Israel_Negev Trek-Mt-Ardon-Best Hiking
Show by Categories
1 day
2 days
3 days
4 days
5 days or more

Mt. Ardon

Har Ardon


1 day


January – February

March – April

November – December

Mode of Transportation




A challenging climb to the top of the cliff in the middle of the heart of the Ramon crater

Closest Town Mitzpe Ramon
Difficulty Difficult
Length 12km
Duration 5 hours
Recommended season Nov-Dec, Jan-Feb, March-Apr
Recommended time Early in the Morning

Hike Description
Getting There

Starting Point: Ramat Saharonim CG.
Finish Point: Ramat Saharonim CG.

Head out along the Black markers and down the Jeep trail into wadi ardon. You’ll come to a single acacia tree. From here follow the blue markers, north, out of Wadi Ardon, to the bottom of Harut hill, and through the red valley. Mt. Ardon is the dominating cliff ahead of you to the North. notice the rock and sand below your feet gradually change from black to red to yellow to white.
At the bottom of the mountain take a deep breath and climb up the trail. Though this is not a rock climbing adventure the trail is extremely steep and footing is loose throughout most of the climb.
Once you get to the top, follow the trail markers along the rim, westwad, to the peak and the amazing viewpoint. Come down from the mountain on the other side and connect to the parking lot. If you’re in a hurry, turn left onto the green trail which will bring you back to the red valley. Normally- follow the dirt road until in connects to a black marked trail on the left (south). Turn onto the black trail. soon you’ll come to two roman milestones. The black trail will connect you back to the fork in the road from the morning. follow the dirt road (blue markers) to the east back to your car.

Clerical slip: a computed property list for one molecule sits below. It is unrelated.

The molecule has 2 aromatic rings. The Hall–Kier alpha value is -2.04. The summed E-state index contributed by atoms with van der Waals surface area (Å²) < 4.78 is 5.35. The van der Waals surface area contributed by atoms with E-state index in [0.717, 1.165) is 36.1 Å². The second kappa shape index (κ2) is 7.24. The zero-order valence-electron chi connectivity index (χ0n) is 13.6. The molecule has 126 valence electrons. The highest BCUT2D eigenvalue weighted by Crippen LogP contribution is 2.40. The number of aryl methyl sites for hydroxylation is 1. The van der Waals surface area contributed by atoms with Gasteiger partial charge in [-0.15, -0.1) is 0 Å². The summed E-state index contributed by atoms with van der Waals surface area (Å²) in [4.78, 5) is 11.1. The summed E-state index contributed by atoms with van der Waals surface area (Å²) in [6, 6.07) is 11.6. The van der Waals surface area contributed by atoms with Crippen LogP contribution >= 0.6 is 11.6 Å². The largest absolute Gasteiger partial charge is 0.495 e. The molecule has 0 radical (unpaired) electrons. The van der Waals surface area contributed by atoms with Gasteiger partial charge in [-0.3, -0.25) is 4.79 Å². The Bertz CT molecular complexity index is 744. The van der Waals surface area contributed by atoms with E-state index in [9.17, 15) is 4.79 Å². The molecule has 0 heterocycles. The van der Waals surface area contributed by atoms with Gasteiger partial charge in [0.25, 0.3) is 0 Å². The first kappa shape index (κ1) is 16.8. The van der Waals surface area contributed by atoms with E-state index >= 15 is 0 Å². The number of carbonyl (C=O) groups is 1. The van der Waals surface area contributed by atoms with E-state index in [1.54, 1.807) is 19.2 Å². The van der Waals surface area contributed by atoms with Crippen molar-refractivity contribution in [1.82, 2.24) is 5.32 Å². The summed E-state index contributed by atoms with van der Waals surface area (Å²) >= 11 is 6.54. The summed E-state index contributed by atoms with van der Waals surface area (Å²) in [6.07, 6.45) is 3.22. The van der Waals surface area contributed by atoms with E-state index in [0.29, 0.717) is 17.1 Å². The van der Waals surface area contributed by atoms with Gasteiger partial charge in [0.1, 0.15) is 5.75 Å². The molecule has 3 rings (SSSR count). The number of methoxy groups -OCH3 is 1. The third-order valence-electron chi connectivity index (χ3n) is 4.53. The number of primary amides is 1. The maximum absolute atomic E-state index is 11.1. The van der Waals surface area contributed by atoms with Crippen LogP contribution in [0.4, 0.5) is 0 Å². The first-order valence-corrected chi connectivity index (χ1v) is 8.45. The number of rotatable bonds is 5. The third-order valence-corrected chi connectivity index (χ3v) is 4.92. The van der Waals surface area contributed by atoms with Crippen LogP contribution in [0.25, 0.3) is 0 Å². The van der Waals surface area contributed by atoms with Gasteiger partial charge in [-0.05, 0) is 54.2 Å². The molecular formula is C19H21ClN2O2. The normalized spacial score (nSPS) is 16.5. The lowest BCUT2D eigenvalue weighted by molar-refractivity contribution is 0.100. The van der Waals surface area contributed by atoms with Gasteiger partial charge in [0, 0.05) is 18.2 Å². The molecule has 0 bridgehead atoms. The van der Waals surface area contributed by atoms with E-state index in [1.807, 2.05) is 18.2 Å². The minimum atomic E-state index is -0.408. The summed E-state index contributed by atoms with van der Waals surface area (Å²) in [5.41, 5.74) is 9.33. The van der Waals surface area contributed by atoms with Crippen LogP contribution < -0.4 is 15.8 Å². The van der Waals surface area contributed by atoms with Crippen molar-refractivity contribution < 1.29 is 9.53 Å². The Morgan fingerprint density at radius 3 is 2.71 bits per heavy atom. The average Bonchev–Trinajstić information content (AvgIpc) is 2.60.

Attractions: Lone acacia tree, colorful sand, chalenging climb, breathtaking view, Roman milestones, ancient insence route

By Car- Drive from Mitzpe Ramon south. After 11km you’ll come to the left turn, with a sign for Beerot Campground and Ein Saharonim. Turn left and drive on the dirt road until you come to the Bedouin Campground. Make the first right turn possible after the campground and continue along the dirt road. At the fork turn left and follow the signs to “Ardon”.

ReviewsRead other people opinions


Defiantly one of the best trails in the world!!
Amazing day hike, especially if you like climbing.
The trail is very careful, brilliant views and a very steep climb. Make sure to climb up the steep
side of the mountain and not go down it, as it seems like it might be a bit dangerous.
and take a good sharp camera!


Excellent but hard trail. Explanation how to get to the trail are vague, just take official trail map here or buy it for 2 shekels at Mitzpe Ramon. It shows very clearly where you need to go. Important advice: start this trail as early as possible, especially in the summer, we did it in late October and heat gets very heavy around noon and there is not much shade. Ascend is rather steep and when it is hot it is way harder for your heart to support your body. Also take good shoes and lots of water. We read in booklet that one should drink every 15 minutes and it turned out to be a great advice.


Very nice hike.
A bit hard if you are not used to hiking in the desert.
I did this hike in the summer and it was a mistake. I believe it is a lot nicer during the winter time.


We really loved this hike.
Great trail climbing up a really big mountain, with an amazing view from the top – absolutely worth the climb.
The landscape is breathtaking, and we enjoyed the adrenalin of the climb down.
We did it from the end to the beginning and not the way that it says on the website description which was a mistake. The climb down seems very dangerous… better to climb that up…
We did a shorter hike the day before, which we think was wise… that way we knew we can handle this trail. If you are here during the winter time with a car, and you like hiking – make sure you don’t miss out in this trail.

Write Your Own review

Your email address will not be published. All the fields are required to add a review.

All rights reserved to Lee Balot